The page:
Resource Usage Monitoring in A360 AI

Availability Monitoring in A360 AI

Hit Frequency Monitoring in A360 AI

A360 AI’s neat UI lets data scientists monitor their model without code. Amazon SageMaker Studio requires more than 300 lines of code to monitor model deployments, which can be difficult to understand and time consuming.

A360 AI is not only designed for data scientists but also for machine learning engineers, and allows them to easily deploy models and monitor infrastructure. SageMaker Studio is primarily designed for data scientists to develop models and is lacking the same infrastructure and deployment support.

SageMaker Notebook Code for Batch Visualization of Performance

SageMaker Monitoring Script

6. Snapshot View

A360 AI also allows users to collaborate with their team and makes it easy for the team to get a snapshot view of different stages of the ML workflow. The snapshot view provides a model overview, model artifacts, and model logs, all in one place.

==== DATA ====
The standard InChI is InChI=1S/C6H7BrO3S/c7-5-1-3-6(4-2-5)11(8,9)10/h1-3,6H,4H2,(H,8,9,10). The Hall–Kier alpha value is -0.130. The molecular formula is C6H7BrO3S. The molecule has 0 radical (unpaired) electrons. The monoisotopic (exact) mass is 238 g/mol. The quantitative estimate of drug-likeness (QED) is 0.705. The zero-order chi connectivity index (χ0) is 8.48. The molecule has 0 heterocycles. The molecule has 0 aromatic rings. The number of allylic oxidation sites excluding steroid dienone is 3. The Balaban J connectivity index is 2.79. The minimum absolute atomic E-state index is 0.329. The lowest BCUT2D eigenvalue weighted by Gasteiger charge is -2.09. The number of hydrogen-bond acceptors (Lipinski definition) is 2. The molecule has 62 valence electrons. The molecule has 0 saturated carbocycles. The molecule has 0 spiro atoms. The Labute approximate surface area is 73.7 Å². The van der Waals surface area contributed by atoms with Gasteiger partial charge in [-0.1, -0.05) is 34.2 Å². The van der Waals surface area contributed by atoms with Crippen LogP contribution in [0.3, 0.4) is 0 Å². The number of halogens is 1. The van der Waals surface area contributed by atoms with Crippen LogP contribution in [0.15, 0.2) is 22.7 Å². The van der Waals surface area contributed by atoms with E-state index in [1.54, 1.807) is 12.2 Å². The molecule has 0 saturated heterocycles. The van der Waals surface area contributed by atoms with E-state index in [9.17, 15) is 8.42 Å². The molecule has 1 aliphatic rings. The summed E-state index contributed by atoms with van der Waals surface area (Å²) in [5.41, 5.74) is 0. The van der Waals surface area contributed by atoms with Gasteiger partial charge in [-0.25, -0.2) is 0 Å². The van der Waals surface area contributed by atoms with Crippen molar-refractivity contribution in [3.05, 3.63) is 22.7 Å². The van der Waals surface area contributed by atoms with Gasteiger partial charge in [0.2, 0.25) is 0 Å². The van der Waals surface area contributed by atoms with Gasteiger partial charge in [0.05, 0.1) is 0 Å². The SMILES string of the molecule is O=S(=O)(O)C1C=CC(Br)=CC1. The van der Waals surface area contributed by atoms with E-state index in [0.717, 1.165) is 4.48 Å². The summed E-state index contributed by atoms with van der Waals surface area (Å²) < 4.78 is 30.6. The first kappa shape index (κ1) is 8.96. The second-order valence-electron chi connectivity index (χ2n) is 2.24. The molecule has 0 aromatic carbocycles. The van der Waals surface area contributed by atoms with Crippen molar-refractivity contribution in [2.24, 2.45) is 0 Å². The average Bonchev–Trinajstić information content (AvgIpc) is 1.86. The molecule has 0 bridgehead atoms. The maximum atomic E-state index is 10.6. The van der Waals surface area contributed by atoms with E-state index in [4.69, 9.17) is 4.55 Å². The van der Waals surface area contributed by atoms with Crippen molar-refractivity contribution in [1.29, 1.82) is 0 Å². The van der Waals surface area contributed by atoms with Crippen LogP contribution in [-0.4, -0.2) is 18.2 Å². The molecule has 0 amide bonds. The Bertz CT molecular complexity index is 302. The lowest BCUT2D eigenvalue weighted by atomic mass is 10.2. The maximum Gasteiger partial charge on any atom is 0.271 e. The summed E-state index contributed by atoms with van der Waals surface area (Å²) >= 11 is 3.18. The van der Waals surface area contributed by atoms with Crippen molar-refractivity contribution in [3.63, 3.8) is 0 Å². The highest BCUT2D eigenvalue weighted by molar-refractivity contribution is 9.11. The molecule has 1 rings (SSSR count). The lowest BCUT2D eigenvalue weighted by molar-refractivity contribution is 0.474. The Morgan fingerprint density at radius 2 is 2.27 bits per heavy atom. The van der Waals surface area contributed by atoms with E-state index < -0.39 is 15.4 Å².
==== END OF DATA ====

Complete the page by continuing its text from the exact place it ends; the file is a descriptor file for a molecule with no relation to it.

Snapshot View in A360 AI

7. Ease of Use

SageMaker Studio requires going through a certain procedure of communication with S3 in order to load data, update data, and deploy a model. This also requires activation of boto3. Although clear documentation with use cases have been provided for SageMaker, a new user could be intimidated by the number of new procedures used for model workflows and the number of services provided by Amazon.

SageMaker Dashboard

SageMaker Dashboard